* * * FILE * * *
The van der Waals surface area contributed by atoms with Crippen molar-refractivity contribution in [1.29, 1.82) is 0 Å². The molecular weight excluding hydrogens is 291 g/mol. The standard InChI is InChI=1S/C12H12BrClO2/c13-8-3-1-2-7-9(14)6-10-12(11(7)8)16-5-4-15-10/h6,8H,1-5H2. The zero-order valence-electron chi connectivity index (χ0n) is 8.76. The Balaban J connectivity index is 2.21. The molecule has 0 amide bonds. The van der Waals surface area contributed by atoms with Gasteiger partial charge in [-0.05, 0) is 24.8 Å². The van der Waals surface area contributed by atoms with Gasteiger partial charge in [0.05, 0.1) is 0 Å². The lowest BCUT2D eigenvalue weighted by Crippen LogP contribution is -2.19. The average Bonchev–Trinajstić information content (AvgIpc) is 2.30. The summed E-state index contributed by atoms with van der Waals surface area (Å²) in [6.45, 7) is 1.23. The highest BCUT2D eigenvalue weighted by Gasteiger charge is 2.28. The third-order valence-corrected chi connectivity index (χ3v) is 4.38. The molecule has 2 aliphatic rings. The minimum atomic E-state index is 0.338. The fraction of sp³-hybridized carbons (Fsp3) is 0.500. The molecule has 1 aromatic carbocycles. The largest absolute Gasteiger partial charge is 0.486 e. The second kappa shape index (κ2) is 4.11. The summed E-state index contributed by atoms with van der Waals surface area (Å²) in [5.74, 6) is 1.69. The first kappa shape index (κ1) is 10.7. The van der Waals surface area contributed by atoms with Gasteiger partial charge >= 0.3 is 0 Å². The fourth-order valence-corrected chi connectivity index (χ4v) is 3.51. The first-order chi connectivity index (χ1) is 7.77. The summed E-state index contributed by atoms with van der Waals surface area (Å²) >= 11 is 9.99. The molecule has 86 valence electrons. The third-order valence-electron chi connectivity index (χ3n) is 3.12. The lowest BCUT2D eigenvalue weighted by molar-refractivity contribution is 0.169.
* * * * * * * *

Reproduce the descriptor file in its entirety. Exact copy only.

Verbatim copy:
The van der Waals surface area contributed by atoms with Crippen molar-refractivity contribution in [1.29, 1.82) is 0 Å². The molecular weight excluding hydrogens is 291 g/mol. The standard InChI is InChI=1S/C12H12BrClO2/c13-8-3-1-2-7-9(14)6-10-12(11(7)8)16-5-4-15-10/h6,8H,1-5H2. The zero-order valence-electron chi connectivity index (χ0n) is 8.76. The Balaban J connectivity index is 2.21. The molecule has 0 amide bonds. The van der Waals surface area contributed by atoms with Gasteiger partial charge in [-0.05, 0) is 24.8 Å². The van der Waals surface area contributed by atoms with Gasteiger partial charge in [0.05, 0.1) is 0 Å². The lowest BCUT2D eigenvalue weighted by Crippen LogP contribution is -2.19. The average Bonchev–Trinajstić information content (AvgIpc) is 2.30. The summed E-state index contributed by atoms with van der Waals surface area (Å²) in [6.45, 7) is 1.23. The highest BCUT2D eigenvalue weighted by Gasteiger charge is 2.28. The third-order valence-corrected chi connectivity index (χ3v) is 4.38. The molecule has 2 aliphatic rings. The minimum atomic E-state index is 0.338. The fraction of sp³-hybridized carbons (Fsp3) is 0.500. The molecule has 1 aromatic carbocycles. The largest absolute Gasteiger partial charge is 0.486 e. The second kappa shape index (κ2) is 4.11. The summed E-state index contributed by atoms with van der Waals surface area (Å²) in [5.74, 6) is 1.69. The first kappa shape index (κ1) is 10.7. The van der Waals surface area contributed by atoms with Gasteiger partial charge >= 0.3 is 0 Å². The fourth-order valence-corrected chi connectivity index (χ4v) is 3.51. The first-order chi connectivity index (χ1) is 7.77. The summed E-state index contributed by atoms with van der Waals surface area (Å²) >= 11 is 9.99. The molecule has 86 valence electrons. The third-order valence-electron chi connectivity index (χ3n) is 3.12. The lowest BCUT2D eigenvalue weighted by molar-refractivity contribution is 0.169.